A constitution is meant to be a body of fundamental principles that guides how an organization is to be governed. In other words, an organization should regularly remind itself of its vested interests and purpose derived from its constitution. Bowdoin Student Government (BSG) would be wise to remind itself of why it exists and who it serves.

According to the BSG constitution’s preamble, BSG seeks to be “a relentless advocate for student needs and desires…[and] aims to serve as a thoughtful and fearless voice for conveying student opinion to the campus and beyond.”

I admire these words, but I worry that presently BSG risks divorcing its actions (or lack thereof) from its stated purpose.

Last Wednesday, At-Large Representative Kiki Nakamura-Koyama ’17 and Vice President for Student Government Affairs Charlotte McLaughry ’15 put forth a proposal to BSG to adopt a representative from the Student Center for Multicultural Life. After a brief discussion of the proposal, BSG President Chris Breen ’15 explained that a vote requires multiple meetings and that the proposal would need to be pushed off until next year. 

I do not doubt the veracity of the procedural rules invoked by Breen to delay the vote, but I do worry that the comments made by him and several other BSG members during the meeting reflect BSG’s growing detachment from the student body.

One sentiment expressed by several BSG members was what specific role the multicultural representative would play. To understand the function of such a representative, BSG only needs to look at its own track record to see its dismal handling of multicultural issues.

Why, for example, did BSG remain silent when Ferguson, Mo. and New York City protests swept the nation and Bowdoin campus? At a time when President Mills and Associate Dean of Multicultural Student Programs Leana Amaez explicitly addressed these events and sought to acknowledge the emotional impact they may have had on students, what was BSG doing?

There are other examples as well—the failure of BSG to address the issues at the Meeting in the Union on race, class, gender, sexuality, and climate change, as well as the BSG’s lack of response to the open letter to the community.

What was BSG—a self-proclaimed “relentless advocate” and “fearless voice” for students—doing when many of its constituents had expressed dissatisfaction with their Bowdoin experiences?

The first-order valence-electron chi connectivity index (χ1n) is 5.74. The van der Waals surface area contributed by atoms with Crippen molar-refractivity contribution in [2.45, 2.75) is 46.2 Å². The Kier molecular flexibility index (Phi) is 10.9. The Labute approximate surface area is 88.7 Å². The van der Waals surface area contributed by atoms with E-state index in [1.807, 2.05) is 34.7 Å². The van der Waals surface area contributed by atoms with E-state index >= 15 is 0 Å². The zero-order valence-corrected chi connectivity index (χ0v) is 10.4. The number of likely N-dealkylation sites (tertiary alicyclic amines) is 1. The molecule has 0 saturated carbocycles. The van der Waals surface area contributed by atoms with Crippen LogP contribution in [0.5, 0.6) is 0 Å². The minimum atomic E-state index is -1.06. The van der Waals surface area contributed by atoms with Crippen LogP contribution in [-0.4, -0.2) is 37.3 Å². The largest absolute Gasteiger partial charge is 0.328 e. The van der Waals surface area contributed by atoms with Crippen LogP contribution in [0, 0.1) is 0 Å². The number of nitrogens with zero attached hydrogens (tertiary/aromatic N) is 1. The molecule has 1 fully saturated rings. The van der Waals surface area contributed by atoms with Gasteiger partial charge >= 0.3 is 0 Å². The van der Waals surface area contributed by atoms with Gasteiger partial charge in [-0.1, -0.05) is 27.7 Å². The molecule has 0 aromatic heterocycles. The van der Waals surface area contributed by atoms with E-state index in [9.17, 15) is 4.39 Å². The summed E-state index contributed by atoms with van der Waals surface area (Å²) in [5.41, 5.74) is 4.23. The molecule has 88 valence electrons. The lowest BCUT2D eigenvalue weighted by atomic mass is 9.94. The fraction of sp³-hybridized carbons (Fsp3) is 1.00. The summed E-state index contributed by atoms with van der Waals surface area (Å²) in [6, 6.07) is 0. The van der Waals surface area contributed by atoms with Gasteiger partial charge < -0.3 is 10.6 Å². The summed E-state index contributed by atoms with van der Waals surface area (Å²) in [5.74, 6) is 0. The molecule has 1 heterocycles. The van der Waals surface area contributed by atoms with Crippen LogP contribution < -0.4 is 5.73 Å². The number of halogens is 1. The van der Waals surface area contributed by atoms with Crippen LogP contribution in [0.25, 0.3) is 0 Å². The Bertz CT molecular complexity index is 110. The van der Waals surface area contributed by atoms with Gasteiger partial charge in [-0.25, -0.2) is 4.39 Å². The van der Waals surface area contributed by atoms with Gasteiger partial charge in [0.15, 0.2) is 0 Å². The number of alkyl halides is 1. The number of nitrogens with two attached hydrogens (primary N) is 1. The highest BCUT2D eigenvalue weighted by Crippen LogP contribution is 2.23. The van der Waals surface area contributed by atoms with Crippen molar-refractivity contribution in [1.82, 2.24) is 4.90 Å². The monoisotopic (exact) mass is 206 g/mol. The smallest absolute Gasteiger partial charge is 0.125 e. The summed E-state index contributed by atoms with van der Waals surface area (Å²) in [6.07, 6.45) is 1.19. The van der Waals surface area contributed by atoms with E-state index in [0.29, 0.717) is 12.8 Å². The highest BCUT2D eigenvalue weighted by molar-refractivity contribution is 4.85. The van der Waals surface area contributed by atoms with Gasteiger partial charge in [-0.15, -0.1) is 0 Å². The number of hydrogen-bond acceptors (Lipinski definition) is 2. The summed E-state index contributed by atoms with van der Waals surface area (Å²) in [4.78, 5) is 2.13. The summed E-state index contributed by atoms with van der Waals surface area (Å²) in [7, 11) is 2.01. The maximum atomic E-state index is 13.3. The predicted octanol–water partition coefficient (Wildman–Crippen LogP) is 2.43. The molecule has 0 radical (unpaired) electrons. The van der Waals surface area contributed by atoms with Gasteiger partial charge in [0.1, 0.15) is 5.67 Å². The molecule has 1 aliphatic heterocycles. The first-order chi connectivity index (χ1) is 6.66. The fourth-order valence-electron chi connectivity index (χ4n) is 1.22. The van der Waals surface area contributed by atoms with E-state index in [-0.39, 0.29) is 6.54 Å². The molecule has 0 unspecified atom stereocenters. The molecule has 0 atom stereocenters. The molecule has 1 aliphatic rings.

While the BSG constitution states that “the proceedings of meeting and meeting minutes [are] to be made public,” as of publication BSG has neglected to provide any meeting minutes online for the 2014-2015 school year. How can the constituents of BSG hold its elected officials accountable to its constitutionally derived functions when their actions are not for public record?

Another sentiment expressed by several BSG members was how the multicultural representative might be held accountable for her or his attendance. In the past, they noted, special interest representatives from the Department of Athletics and the Joseph McKeen Center for the Common Good have had poor attendance records.

Perhaps BSG would be wise to engage directly with the current special interest representatives responsible for their poor attendance records. Why prematurely fault the multicultural representative for the actions of other special interest representatives?

A final concern expressed by several BSG members was how one multicultural representative could represent individuals of various races, sexualities, religions, and genders. I think this inquiry is valid and merits further discussion. 

Unfortunately, when I sent out an email last Wednesday to the BSG executive committee members, class representatives, and At-Large representatives offering to engage in further dialogue about these issues, I was dismayed to see only two of the over 22 currently serving officials respond. After initially expressing interest in talking with me, one BSG member changed his mind and the other member did not respond to my follow-up to meet. (A week after no current BSG members had met with me, an incoming BSG member who was clued in on my request offered to talk. Since then, three BSG members have been in contact with me).

As the school year comes to a close, I hope BSG will take a moment to reflect on why it exists and who it serves. I hope BSG members—especially those serving next year—will take the time to reread the constitution and better understand how they can better serve the students who elected them.

 Paul Ngu is a member of the Class of 2017.